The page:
It was Schneider's foot, though, that made the rest of the play look so good. Even if the execution were perfect but unsuccessful, what good would it be? A bottom line exits on every play.
"I was able to wait till the last second," Schneider said, "because the throw was perfect. We really executed, and you feel good when you do that. ... I was taught to make the play that way, give them a reason to slide. Let him see the plate, then take it away from him as soon as you can."
Catchers routinely blocked the plate in some way or another until Carlton Fisk severely injured his knee in 1974 and removed himself from the line of fire, opting instead to make swiping tags.
"But that's the way," Schneider said. "When that play is developing, you're thinking about getting the out, not that you're going to get hurt. You know who the runner is, and some guys are more aggressive than others and they may try to take you out. But you've got a job to do. That's why you wear all of that gear."
Without the out, Johan Santana would have been down, 3-0, with a runner on second base and nobody out. With that out achieved, the three runs the Mets scored in the fourth inning looked a bit more formidable. They were the foundation of their victory.
"It was a big play because it denied them, and we were rewarded for doing it right," Randolph said.
The Mets made other plays. Beltran threw out Derek Jeter at second base in the sixth inning -- even if second-base umpire Alfonso Marquez seemingly forgot that Jeter had to reach the base. The umpire called him safe, but Castillo's leg had denied Jeter the base. He came up a foot short of the base, while Castillo picked up the ball he hadn't caught cleanly.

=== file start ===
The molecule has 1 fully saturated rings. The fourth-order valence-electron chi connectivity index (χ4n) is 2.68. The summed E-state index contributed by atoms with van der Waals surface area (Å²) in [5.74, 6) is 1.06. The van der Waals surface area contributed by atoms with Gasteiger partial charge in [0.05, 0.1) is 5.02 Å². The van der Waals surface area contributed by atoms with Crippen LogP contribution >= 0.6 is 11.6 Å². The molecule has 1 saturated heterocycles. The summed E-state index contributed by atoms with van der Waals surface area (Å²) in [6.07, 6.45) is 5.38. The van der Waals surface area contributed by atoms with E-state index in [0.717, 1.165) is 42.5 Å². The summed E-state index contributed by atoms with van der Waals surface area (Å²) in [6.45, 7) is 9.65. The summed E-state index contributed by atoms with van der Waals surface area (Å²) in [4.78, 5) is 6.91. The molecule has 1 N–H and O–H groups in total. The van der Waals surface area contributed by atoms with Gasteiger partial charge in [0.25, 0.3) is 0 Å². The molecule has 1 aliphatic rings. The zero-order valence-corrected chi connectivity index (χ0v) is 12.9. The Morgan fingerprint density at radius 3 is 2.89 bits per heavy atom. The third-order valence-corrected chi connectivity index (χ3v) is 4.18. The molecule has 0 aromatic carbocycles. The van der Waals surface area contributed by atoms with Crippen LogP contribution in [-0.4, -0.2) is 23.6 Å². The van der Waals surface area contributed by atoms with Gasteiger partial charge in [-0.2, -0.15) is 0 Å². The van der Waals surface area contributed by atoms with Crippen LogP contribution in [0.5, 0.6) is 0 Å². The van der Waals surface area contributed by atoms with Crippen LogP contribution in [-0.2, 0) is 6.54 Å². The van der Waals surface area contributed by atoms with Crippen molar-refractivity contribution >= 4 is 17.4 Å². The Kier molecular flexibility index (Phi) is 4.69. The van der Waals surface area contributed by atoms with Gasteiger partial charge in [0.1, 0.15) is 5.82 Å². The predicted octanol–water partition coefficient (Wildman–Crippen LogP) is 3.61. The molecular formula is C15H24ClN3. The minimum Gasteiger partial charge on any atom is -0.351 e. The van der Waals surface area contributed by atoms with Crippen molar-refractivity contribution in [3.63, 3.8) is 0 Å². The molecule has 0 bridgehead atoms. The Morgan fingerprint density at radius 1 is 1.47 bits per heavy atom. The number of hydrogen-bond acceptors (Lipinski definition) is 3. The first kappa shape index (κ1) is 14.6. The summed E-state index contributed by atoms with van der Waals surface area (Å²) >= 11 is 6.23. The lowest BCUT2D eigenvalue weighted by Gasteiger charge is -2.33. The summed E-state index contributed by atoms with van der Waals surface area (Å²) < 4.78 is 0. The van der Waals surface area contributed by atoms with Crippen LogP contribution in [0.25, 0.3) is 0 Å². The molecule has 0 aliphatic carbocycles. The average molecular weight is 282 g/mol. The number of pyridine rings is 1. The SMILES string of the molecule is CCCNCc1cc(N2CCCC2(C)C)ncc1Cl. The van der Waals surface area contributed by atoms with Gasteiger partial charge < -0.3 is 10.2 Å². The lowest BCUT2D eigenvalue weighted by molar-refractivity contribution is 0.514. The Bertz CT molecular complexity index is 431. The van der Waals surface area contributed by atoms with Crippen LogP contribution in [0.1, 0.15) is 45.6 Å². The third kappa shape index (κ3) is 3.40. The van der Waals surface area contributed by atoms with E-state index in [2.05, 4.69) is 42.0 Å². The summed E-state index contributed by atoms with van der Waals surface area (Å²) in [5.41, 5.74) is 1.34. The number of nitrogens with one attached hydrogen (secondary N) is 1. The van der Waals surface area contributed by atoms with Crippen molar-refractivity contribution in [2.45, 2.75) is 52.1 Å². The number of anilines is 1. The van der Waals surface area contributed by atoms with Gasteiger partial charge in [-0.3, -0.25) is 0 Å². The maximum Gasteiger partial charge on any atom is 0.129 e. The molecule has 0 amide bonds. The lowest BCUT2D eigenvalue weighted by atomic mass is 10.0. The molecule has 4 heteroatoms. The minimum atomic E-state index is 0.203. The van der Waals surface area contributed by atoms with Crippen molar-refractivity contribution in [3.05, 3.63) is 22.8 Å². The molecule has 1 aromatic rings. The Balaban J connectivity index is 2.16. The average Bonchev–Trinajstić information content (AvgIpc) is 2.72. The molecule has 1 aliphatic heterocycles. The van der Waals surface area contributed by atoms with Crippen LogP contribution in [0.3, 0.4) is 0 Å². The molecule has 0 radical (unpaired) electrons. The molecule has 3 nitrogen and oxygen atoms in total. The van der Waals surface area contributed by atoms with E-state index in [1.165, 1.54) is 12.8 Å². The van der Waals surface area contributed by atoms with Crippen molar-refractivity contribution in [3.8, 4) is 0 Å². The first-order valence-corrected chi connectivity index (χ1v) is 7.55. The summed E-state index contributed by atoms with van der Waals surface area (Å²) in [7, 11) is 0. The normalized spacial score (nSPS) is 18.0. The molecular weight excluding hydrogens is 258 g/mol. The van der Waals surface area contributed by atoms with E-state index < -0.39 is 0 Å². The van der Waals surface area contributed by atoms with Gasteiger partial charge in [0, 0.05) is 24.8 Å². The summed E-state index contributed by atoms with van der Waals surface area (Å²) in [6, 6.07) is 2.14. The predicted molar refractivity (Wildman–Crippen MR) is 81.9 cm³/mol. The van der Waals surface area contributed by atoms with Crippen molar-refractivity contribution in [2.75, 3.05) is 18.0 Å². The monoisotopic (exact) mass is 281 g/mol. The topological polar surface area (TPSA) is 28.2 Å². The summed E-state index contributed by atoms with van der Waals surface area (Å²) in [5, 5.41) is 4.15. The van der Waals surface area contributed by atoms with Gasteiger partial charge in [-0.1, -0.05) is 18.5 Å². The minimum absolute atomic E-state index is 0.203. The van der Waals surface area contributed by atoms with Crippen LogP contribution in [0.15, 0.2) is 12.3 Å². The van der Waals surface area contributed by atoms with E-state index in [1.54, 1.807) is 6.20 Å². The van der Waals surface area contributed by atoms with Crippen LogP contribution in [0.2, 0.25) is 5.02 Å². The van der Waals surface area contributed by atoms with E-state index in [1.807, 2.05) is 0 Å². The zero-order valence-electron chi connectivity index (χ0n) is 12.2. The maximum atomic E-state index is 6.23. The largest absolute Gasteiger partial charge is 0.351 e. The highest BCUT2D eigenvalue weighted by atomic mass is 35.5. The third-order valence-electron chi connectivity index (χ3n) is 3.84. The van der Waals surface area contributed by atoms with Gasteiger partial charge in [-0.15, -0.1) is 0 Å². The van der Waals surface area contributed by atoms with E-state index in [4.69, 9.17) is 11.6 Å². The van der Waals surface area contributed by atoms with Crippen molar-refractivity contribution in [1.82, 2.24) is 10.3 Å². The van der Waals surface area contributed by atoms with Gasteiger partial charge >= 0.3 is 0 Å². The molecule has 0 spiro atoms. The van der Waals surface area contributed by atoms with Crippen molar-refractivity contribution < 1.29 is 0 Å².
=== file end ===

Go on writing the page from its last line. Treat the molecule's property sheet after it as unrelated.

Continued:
Jose Reyes made a pretty play at shortstop in the fourth, and Santana, using a goalie's reflexes, ducked away from and caught a scorched line drive hit by Jason Giambi in the fourth. But it was the team plays that warmed the manager's heart. Randolph had been smart enough to call his team meeting when Santana was scheduled to pitch. And the sharp plays that followed the meeting suggested that the talk had impact.
"I wish that were the reason," Randolph said.
He wished it were that easy -- say it, play it.
"We weren't perfect, though," Randolph said. "I had to jump Castillo for that play in the eighth -- getting thrown out at third base [on an attempted steal] with David [Wright] up. ... They said I don't get in my players' faces. I did then.
"That play would have ruined my whole day if we lost. It wasn't smart baseball. If I made a play like that here when I played, Thurman [Munson] would jump me. Or Roy White. They didn't tolerate bad plays. That's the way we have to be. Commit to each other. Accept criticism if it's right.
"We have to play smarter. That's what we talked about in the meeting -- if we play smarter, there's a championship out there for us. We can win one if we all just commit to playing the game right."
Marty Noble is a reporter for MLB.com. This story was not subject to the approval of Major League Baseball or its clubs.